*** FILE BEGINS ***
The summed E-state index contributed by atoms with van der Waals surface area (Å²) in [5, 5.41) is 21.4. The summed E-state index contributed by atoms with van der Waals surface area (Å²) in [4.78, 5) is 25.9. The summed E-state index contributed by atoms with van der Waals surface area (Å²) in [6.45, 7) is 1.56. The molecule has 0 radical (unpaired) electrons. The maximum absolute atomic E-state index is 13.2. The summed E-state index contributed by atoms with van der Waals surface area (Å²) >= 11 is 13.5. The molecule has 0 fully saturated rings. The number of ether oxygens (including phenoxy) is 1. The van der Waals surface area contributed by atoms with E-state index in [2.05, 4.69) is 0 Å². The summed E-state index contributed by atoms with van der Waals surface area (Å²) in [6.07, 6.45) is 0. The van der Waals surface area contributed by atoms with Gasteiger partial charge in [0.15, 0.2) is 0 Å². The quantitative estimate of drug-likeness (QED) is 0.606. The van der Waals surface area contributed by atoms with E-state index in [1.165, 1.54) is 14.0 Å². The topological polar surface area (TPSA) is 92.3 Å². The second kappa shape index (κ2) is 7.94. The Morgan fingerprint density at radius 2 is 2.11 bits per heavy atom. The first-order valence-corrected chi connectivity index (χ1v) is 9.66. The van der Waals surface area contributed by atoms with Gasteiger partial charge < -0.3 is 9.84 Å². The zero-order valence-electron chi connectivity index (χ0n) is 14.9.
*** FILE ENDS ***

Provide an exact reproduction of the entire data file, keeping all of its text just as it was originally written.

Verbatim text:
The summed E-state index contributed by atoms with van der Waals surface area (Å²) in [5, 5.41) is 21.4. The summed E-state index contributed by atoms with van der Waals surface area (Å²) in [4.78, 5) is 25.9. The summed E-state index contributed by atoms with van der Waals surface area (Å²) in [6.45, 7) is 1.56. The molecule has 0 radical (unpaired) electrons. The maximum absolute atomic E-state index is 13.2. The summed E-state index contributed by atoms with van der Waals surface area (Å²) >= 11 is 13.5. The molecule has 0 fully saturated rings. The number of ether oxygens (including phenoxy) is 1. The van der Waals surface area contributed by atoms with E-state index in [2.05, 4.69) is 0 Å². The summed E-state index contributed by atoms with van der Waals surface area (Å²) in [6.07, 6.45) is 0. The van der Waals surface area contributed by atoms with Gasteiger partial charge in [0.15, 0.2) is 0 Å². The quantitative estimate of drug-likeness (QED) is 0.606. The van der Waals surface area contributed by atoms with E-state index in [1.165, 1.54) is 14.0 Å². The topological polar surface area (TPSA) is 92.3 Å². The second kappa shape index (κ2) is 7.94. The Morgan fingerprint density at radius 2 is 2.11 bits per heavy atom. The first-order valence-corrected chi connectivity index (χ1v) is 9.66. The van der Waals surface area contributed by atoms with Gasteiger partial charge < -0.3 is 9.84 Å². The zero-order valence-electron chi connectivity index (χ0n) is 14.9.